Blended Malt Whisky
Blended Malt Whisky is a mix of two or more single malt whiskies without any grain whisky content in the assemblage. The category was formerly sometimes referred to as Pure Malt or Vatted Malt, but these terms were banned and replaced with Blended Malt in the 2009 Scotch...
Blended Malt Whisky is a mix of two or more single malt whiskies without any grain whisky content in the assemblage. The category was formerly sometimes referred to as Pure Malt or Vatted Malt, but these terms were banned and replaced with Blended Malt in the 2009 Scotch Whisky Regulations.
Blended Malt Whisky should not be confused with the more prevalent Blended Scotch Whisky, which is a mix of malt whisky and grain whisky. Blended Malt refers to any product that contains only malt whisky but is a product of more than one distillery.
The most well-known Blended Malt whiskies are Johnnie Walker Green Label and Grant’s Monkey Shoulder, but there are several other great whiskies in this category. Compass Box bottle several outstanding blended malt whiskies including Peat Monster, Spice Tree and Flaming Heart, and released their superb Last Vatted Malt in 2011 to commemorate the demise of the Vatted Malt classification term.
Some other Scotch blended malts worth checking out include the Islay Blended Malt Big Peat by Douglas Laing, MacNair’s Lum Reek from the Glenallachie stable, the Supersonic series by North Star Spirits and Prában na Linne’s Talisker-containing Poit Dhubh, while elsewhere the Japanese company Nikka produce the excellent Taketsuru blended malt whisky, a vatting of their Yoichi and Miyagikyo single malts named after the company’s founder Masataka Taketsuru. Other indie bottlers including Berry Bros & Rudd and Fable also regularly release small batch blended malt whiskies.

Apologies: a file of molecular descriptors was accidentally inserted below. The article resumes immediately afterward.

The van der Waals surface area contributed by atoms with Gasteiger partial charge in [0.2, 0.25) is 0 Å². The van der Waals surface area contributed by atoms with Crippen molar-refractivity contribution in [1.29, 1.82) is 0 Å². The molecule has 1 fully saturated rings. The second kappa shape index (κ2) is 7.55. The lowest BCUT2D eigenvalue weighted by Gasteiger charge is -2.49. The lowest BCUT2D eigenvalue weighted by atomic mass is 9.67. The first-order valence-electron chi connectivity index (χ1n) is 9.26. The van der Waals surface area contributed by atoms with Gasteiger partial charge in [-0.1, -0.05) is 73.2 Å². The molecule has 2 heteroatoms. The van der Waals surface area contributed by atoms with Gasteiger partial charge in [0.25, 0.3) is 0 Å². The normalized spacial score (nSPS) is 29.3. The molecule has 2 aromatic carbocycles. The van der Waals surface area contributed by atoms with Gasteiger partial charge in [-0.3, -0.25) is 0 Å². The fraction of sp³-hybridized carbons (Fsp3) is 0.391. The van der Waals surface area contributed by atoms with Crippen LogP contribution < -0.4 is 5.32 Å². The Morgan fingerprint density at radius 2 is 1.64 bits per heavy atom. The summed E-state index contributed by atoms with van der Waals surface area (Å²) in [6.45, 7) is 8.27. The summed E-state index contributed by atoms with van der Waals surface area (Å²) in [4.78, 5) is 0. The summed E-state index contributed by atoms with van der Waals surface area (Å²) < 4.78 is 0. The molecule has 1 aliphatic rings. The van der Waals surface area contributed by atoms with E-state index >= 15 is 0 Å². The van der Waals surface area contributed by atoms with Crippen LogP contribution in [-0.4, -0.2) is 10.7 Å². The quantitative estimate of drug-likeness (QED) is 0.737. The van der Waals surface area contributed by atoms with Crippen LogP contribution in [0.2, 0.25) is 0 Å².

Interestingly, Nikka still label Taketsuru as a Pure Malt, which we’re sure is not a brilliantly petty passive-aggressive gesture in the direction of the Scotch Whisky Association (whose rules do not apply to their products), and we’re sure the famously easy-going SWA don’t mind one bit as it’s none of their business.
Another type of Blended Malt whisky is the category of teaspooned malt whiskies, which are casks that have had a small amount of another distillery’s malt added for the express purpose of declassifying that cask from the single malt whisky category.
Teaspooning is a form of brand protection used by some distilleries who do not want the casks they swap with other companies for blending purposes to later resurface on the market from an independent bottler. Nevertheless, some of these casks are sold on by the receiving distilleries if they are surplus to requirements and subsequently find their way to market.
When a cask of single malt whisky has been teaspooned it is no longer single malt whisky, so it cannot be bottled using its original distillery name - so Glenfiddich that has been teaspooned with Balvenie is known as Wardhead, while some teaspooned Laphroaig casks are bottled as Williamson.Read less
£45.83 exc VAT.
£103.33 exc VAT.
£35.00 exc VAT.
£48.33 exc VAT.
£120.83 exc VAT.
£40.83 exc VAT.
£150.00 exc VAT.
£100.83 exc VAT.
£40.00 exc VAT.
£62.50 exc VAT.
£25.83 exc VAT.
£27.50 exc VAT.
£27.50 exc VAT.
£1,625.00 exc VAT.